By Josh Richman
Thursday, June 28th, 2007 at 5:59 pm in Anna Eshoo, Barbara Lee, Ellen Tauscher, General, George Miller, Jerry McNerney, Lynn Woolsey, Mike Honda, Nancy Pelosi, Pete Stark, Tom Lantos, U.S. House, Vice President Dick Cheney, Zoe Lofgren.
All Bay Area House members except Speaker Nancy Pelosi, D-San Francisco, were among 36 California and Oregon lawmakers who wrote yesterday to House Natural Resources Committee Chairman Nick Rahall, D-W.V., requesting a Congressional probe of Vice President Dick Cheney‘s role in the diversion of water from the Klamath River Basin. The diversion preceded the largest commercial salmon fishing disaster in U.S. history and devastated commercial and recreational fishing in San Mateo and Santa Cruz counties in 2002.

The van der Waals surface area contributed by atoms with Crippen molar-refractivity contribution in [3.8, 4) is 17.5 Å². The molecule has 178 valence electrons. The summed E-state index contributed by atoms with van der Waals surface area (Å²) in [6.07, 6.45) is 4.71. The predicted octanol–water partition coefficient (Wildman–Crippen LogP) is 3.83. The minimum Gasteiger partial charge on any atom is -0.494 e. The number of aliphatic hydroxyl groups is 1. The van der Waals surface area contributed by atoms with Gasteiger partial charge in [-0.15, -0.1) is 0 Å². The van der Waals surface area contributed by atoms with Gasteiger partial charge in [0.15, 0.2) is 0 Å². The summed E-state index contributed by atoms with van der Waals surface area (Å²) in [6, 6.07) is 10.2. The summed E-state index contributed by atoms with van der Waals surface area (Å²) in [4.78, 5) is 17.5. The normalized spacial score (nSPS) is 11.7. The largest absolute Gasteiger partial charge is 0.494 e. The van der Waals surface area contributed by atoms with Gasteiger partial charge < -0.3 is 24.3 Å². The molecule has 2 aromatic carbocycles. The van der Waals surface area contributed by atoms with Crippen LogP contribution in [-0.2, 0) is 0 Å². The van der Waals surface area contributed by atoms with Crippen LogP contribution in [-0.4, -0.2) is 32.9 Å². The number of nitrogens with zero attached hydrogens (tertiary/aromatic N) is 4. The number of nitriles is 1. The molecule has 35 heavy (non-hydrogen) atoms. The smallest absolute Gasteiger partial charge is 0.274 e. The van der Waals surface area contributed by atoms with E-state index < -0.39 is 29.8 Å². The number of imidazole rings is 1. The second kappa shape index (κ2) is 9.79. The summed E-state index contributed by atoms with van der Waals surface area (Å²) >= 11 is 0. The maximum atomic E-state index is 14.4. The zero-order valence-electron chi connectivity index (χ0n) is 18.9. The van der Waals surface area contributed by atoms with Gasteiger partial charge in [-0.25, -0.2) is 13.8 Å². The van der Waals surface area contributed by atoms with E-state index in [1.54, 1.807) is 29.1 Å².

The Washington Post reported Wednesday that Cheney had pressured mid-level bureaucrats in the Department of the Interior to divert water from the Klamath River Basin to benefit Republican political prospects among Oregon farmers.
“This smells as bad as 80,000 dead salmon,” said Rep. Anna Eshoo, D-Palo Alto, a House Energy and Commerce Committee member. “Those who depend on salmon for their livelihood, including many of my constituents, deserve to know exactly what the Vice President did to implement a water policy that circumvented the Endangered Species Act and devastated commercial, sport and tribal fishing in California and Oregon.”
The call comes even as the White House refuses to comply with Congressional subpoenas for documents and testimony relating to the firings of federal prosecutors last year, setting up a potential constitutional confrontation over its claim of executive privilege.
The 2002 salmon die-off still resonates; in 2006, low salmon eturns to the Klamath forced the closure of most Pacific Coast commercial and recreational salmon fishing, hurting fishermen at San Mateo County’s Pillar Point Harbor. Lawmakers pressed Commerce Secretary Carlos Gutierrez to declare a fishing disaster for the West Coast, and last month secured $60 million to help the industry recover.